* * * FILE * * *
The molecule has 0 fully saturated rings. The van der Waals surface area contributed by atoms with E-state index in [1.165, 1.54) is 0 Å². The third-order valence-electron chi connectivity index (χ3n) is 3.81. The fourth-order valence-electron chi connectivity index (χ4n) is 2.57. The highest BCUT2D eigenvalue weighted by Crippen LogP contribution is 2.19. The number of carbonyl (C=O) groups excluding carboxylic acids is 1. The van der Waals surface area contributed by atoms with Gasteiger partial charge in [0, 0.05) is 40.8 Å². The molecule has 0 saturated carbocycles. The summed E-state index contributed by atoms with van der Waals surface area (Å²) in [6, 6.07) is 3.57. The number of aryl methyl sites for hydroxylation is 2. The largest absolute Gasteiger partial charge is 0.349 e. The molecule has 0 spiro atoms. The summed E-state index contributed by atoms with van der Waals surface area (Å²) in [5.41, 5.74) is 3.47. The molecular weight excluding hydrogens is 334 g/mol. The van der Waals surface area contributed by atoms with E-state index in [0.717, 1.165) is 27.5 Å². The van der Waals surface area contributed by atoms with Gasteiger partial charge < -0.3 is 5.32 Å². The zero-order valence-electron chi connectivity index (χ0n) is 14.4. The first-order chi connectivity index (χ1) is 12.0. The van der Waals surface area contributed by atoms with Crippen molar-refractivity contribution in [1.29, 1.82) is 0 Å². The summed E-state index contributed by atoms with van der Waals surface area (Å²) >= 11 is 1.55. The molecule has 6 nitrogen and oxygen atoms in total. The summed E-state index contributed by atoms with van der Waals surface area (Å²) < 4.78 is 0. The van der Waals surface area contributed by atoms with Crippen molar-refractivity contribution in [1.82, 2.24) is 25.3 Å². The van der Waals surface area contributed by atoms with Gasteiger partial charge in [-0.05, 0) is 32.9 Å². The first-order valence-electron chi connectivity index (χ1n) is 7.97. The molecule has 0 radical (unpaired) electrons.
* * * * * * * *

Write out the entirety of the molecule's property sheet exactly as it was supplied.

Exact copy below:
The molecule has 0 fully saturated rings. The van der Waals surface area contributed by atoms with E-state index in [1.165, 1.54) is 0 Å². The third-order valence-electron chi connectivity index (χ3n) is 3.81. The fourth-order valence-electron chi connectivity index (χ4n) is 2.57. The highest BCUT2D eigenvalue weighted by Crippen LogP contribution is 2.19. The number of carbonyl (C=O) groups excluding carboxylic acids is 1. The van der Waals surface area contributed by atoms with Gasteiger partial charge in [0, 0.05) is 40.8 Å². The molecule has 0 saturated carbocycles. The summed E-state index contributed by atoms with van der Waals surface area (Å²) in [6, 6.07) is 3.57. The number of aryl methyl sites for hydroxylation is 2. The largest absolute Gasteiger partial charge is 0.349 e. The molecule has 0 spiro atoms. The summed E-state index contributed by atoms with van der Waals surface area (Å²) in [5.41, 5.74) is 3.47. The molecular weight excluding hydrogens is 334 g/mol. The van der Waals surface area contributed by atoms with E-state index in [0.717, 1.165) is 27.5 Å². The van der Waals surface area contributed by atoms with Gasteiger partial charge < -0.3 is 5.32 Å². The zero-order valence-electron chi connectivity index (χ0n) is 14.4. The first-order chi connectivity index (χ1) is 12.0. The van der Waals surface area contributed by atoms with Crippen molar-refractivity contribution in [1.29, 1.82) is 0 Å². The summed E-state index contributed by atoms with van der Waals surface area (Å²) >= 11 is 1.55. The molecule has 6 nitrogen and oxygen atoms in total. The summed E-state index contributed by atoms with van der Waals surface area (Å²) < 4.78 is 0. The van der Waals surface area contributed by atoms with Crippen molar-refractivity contribution in [1.82, 2.24) is 25.3 Å². The van der Waals surface area contributed by atoms with Gasteiger partial charge in [-0.05, 0) is 32.9 Å². The first-order valence-electron chi connectivity index (χ1n) is 7.97. The molecule has 0 radical (unpaired) electrons.